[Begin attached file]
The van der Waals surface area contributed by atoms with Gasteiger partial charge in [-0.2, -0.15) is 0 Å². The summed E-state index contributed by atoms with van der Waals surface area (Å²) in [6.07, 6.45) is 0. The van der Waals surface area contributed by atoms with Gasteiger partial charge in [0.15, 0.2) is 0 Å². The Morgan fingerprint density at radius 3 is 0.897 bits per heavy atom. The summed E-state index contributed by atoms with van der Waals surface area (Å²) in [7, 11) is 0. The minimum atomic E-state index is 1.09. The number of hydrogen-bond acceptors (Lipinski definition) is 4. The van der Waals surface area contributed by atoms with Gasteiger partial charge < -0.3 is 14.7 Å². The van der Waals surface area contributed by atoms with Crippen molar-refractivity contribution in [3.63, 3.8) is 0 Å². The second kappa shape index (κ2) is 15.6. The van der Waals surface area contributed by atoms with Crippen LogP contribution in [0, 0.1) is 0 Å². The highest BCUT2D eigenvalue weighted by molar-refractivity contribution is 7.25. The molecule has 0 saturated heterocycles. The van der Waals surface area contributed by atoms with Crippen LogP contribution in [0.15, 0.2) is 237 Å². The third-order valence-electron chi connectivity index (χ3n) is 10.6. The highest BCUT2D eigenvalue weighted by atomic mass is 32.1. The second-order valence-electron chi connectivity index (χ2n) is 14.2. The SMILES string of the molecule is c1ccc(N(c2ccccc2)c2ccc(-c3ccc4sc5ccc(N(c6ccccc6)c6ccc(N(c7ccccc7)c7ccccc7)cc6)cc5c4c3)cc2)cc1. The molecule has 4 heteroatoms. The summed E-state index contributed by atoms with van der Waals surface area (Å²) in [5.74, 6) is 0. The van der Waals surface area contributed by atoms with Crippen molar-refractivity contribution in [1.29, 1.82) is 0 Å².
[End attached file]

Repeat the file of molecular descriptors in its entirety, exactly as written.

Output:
The van der Waals surface area contributed by atoms with Gasteiger partial charge in [-0.2, -0.15) is 0 Å². The summed E-state index contributed by atoms with van der Waals surface area (Å²) in [6.07, 6.45) is 0. The van der Waals surface area contributed by atoms with Gasteiger partial charge in [0.15, 0.2) is 0 Å². The Morgan fingerprint density at radius 3 is 0.897 bits per heavy atom. The summed E-state index contributed by atoms with van der Waals surface area (Å²) in [7, 11) is 0. The minimum atomic E-state index is 1.09. The number of hydrogen-bond acceptors (Lipinski definition) is 4. The van der Waals surface area contributed by atoms with Gasteiger partial charge < -0.3 is 14.7 Å². The van der Waals surface area contributed by atoms with Crippen molar-refractivity contribution in [3.63, 3.8) is 0 Å². The second kappa shape index (κ2) is 15.6. The van der Waals surface area contributed by atoms with Crippen LogP contribution in [0, 0.1) is 0 Å². The highest BCUT2D eigenvalue weighted by molar-refractivity contribution is 7.25. The molecule has 0 saturated heterocycles. The van der Waals surface area contributed by atoms with Crippen LogP contribution in [0.15, 0.2) is 237 Å². The third-order valence-electron chi connectivity index (χ3n) is 10.6. The highest BCUT2D eigenvalue weighted by atomic mass is 32.1. The second-order valence-electron chi connectivity index (χ2n) is 14.2. The SMILES string of the molecule is c1ccc(N(c2ccccc2)c2ccc(-c3ccc4sc5ccc(N(c6ccccc6)c6ccc(N(c7ccccc7)c7ccccc7)cc6)cc5c4c3)cc2)cc1. The molecule has 4 heteroatoms. The summed E-state index contributed by atoms with van der Waals surface area (Å²) in [5.74, 6) is 0. The van der Waals surface area contributed by atoms with Crippen molar-refractivity contribution in [1.29, 1.82) is 0 Å².